Funny about the noise maker at night... I do the same thing to deal with my tinnitus. I have what's called pulsatile tinnitus only in one ear. This means the tone coincides with my heartbeat. It's maddening! I'm listening to it right now, it's late and quiet here... Great hub, sorry you're a fellow sufferer.

Liz Elias (author) from Oakley, CA on January 30, 2012:

Hello, Andy--

Thanks for stopping by. I don't know about being able to hear electrical currents in your brain. The voltage is too low, and nothing like the AC hum you get from a flourescent light fixture, for example.

The best course of action is to always first check with your doctor.

Andy on January 30, 2012:

I get whicked tinnitus..I don't know if this is true or not...I read it somewhere on the net that's when you hear ringing....that its actually elcectrical currents in your brain...or an ear tone is dying and you'll never hear that tone again..I get it DAILY...especially my right much walkman using as a kid I guess

Liz Elias (author) from Oakley, CA on January 29, 2012:

Hi again, triciajean--

Yes, it can sound like so many different things at different times. Sometimes I get more of a high-pitched whining/distant ringing sound...almost as if some far away alarm bell is going off... It does vary, and is so annoying. I wish you peace.

Patricia Lapidus from Bantam, CT on January 29, 2012:

Melovy and DzyMsLizzy, I think my tinnitis sounds like the passage of blood through a vein or vessel near the inner ear. It's a high-pitched rushing sound.

Liz Elias (author) from Oakley, CA on January 29, 2012:

Hi, Melovy--

That is interesting. When my husband was ill recently with a bad head cold, he experienced a temporary form probably his pulse, which he described more as "whoosing, roaring river" type of sound, constant in pitch. I imagine that differs for everyone.

Thanks very much for sharing, and for the additional information, and the link.

Yvonne Spence from UK on January 29, 2012:

I have several different tinnitus sounds, and one is similar to the one you describe. I eventually realised it is that I can hear my pulse in my ear. I think from what doctors have told me that something can be done about this particular noise, but I’ve only just been for my first appointment with a specialist, so not sure as yet. I have read that it’s sometimes caused by anaemia (not so with me.)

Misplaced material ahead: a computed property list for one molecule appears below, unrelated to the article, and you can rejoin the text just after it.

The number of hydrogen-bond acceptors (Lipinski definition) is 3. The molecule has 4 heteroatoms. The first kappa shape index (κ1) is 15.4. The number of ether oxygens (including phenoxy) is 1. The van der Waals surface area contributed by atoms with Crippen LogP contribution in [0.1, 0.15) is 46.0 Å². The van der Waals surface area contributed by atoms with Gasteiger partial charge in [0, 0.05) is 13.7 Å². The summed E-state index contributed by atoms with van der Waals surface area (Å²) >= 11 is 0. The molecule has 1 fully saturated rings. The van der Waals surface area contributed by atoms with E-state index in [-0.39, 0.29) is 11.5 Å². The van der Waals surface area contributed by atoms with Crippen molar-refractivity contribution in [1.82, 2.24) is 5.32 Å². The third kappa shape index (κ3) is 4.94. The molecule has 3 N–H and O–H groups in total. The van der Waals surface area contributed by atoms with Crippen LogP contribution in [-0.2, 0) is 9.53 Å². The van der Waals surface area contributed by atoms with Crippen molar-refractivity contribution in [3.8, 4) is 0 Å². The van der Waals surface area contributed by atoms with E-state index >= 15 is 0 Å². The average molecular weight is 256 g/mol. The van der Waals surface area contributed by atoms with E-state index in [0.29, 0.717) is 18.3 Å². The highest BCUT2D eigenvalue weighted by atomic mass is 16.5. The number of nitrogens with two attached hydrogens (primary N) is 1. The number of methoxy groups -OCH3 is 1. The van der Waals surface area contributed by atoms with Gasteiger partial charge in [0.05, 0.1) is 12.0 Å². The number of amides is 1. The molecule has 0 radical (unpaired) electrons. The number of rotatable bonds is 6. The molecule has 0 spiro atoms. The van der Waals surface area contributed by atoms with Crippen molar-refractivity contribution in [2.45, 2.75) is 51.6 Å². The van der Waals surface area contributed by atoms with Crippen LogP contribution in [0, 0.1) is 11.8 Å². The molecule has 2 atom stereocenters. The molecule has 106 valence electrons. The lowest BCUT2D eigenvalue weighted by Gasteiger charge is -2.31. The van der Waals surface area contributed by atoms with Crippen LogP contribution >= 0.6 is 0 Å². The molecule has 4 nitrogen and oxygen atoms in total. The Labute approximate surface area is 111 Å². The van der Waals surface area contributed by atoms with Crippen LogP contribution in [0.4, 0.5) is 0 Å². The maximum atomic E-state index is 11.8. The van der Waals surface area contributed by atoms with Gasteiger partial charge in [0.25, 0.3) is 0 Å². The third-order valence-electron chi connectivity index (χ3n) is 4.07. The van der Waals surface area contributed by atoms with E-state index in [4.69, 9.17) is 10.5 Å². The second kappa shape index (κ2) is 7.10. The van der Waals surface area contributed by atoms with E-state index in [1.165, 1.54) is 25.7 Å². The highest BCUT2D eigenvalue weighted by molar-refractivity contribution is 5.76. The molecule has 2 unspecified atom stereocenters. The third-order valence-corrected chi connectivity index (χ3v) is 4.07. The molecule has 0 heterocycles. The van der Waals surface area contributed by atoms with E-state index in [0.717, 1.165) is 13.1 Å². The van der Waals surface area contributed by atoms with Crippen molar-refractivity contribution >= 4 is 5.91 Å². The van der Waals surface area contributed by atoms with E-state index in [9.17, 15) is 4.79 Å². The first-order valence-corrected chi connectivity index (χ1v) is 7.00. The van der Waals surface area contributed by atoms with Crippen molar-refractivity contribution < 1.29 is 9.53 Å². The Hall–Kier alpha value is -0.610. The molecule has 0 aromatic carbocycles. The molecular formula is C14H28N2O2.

The British Tinnitus association is currently doing research into tinnitus and looking for people’s unanswered questions so that they can focus the research where it’s most wanted. If you’re interested this is the link

Liz Elias (author) from Oakley, CA on January 27, 2012:

Hi again, triciajean--

Oh, I have no doubt of that. Loud noise or music is definitely one cause. ... and in the case of today's youth, I don't see any difference between what they call music and I call noise. ;-) I'll check out your hub! Thanks.

Patricia Lapidus from Bantam, CT on January 27, 2012:

For a story of how you can get tinnitis from loud music, see my hub

Liz Elias (author) from Oakley, CA on January 27, 2012:

Hello, triciajean--

Well--the ads, as you know, we have no control over how they are selected or placed, so not having tried the products, I can neither vouch for nor deny their truth.

Interesting about Vitamin E--what a connundrum, since it is of such heart-health benefit.

There is another homeopathic that is supposed to help, but it is of limited availability due to federal regulations making it illegal, and the fact that it is not legal (for medical use) in all states. I refer, of course, to Cannabis.

Thanks so much for stopping by and sharing your experience; much appreciated.

Patricia Lapidus from Bantam, CT on January 27, 2012:

I notice there are a couple of ads on this page claiming to help or cure tinnitis. I wanted to mention some possibles, though these haven't helped me yet. My ear doc says sodium can contribute to tinnitis. Also, I read somewhere that Vit E may increase the volume of the ringing. I lowered my Vit E dosage and did get some relief. I also have a homeopathic for tinnitis but I haven't taken it consistently enough to test it.